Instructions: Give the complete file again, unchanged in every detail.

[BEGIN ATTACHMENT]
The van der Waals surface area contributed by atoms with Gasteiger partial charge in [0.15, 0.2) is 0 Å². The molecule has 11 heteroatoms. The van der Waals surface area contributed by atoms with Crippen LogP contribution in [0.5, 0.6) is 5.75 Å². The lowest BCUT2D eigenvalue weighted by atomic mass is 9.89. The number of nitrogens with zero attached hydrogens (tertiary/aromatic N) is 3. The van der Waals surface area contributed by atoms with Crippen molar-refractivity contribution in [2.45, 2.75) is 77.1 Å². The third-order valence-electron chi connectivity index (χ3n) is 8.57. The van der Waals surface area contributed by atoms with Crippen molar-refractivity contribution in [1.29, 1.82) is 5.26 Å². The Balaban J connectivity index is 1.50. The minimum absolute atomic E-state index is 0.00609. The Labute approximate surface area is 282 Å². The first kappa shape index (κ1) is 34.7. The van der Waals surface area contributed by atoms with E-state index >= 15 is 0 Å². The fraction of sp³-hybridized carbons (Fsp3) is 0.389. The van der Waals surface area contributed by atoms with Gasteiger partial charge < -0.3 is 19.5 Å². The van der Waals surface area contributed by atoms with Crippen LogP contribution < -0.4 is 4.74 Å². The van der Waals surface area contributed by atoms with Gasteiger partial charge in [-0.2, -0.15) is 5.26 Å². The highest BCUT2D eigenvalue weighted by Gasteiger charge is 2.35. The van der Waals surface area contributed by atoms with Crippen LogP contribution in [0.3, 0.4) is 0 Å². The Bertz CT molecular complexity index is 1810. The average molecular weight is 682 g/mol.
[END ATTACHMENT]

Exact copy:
The van der Waals surface area contributed by atoms with Gasteiger partial charge in [0.15, 0.2) is 0 Å². The molecule has 11 heteroatoms. The van der Waals surface area contributed by atoms with Crippen LogP contribution in [0.5, 0.6) is 5.75 Å². The lowest BCUT2D eigenvalue weighted by atomic mass is 9.89. The number of nitrogens with zero attached hydrogens (tertiary/aromatic N) is 3. The van der Waals surface area contributed by atoms with Crippen molar-refractivity contribution in [2.45, 2.75) is 77.1 Å². The third-order valence-electron chi connectivity index (χ3n) is 8.57. The van der Waals surface area contributed by atoms with Crippen molar-refractivity contribution in [1.29, 1.82) is 5.26 Å². The Balaban J connectivity index is 1.50. The minimum absolute atomic E-state index is 0.00609. The Labute approximate surface area is 282 Å². The first kappa shape index (κ1) is 34.7. The van der Waals surface area contributed by atoms with E-state index >= 15 is 0 Å². The fraction of sp³-hybridized carbons (Fsp3) is 0.389. The van der Waals surface area contributed by atoms with Gasteiger partial charge < -0.3 is 19.5 Å². The van der Waals surface area contributed by atoms with Crippen LogP contribution < -0.4 is 4.74 Å². The van der Waals surface area contributed by atoms with Gasteiger partial charge in [-0.2, -0.15) is 5.26 Å². The highest BCUT2D eigenvalue weighted by Gasteiger charge is 2.35. The van der Waals surface area contributed by atoms with Crippen LogP contribution in [0.3, 0.4) is 0 Å². The Bertz CT molecular complexity index is 1810. The average molecular weight is 682 g/mol.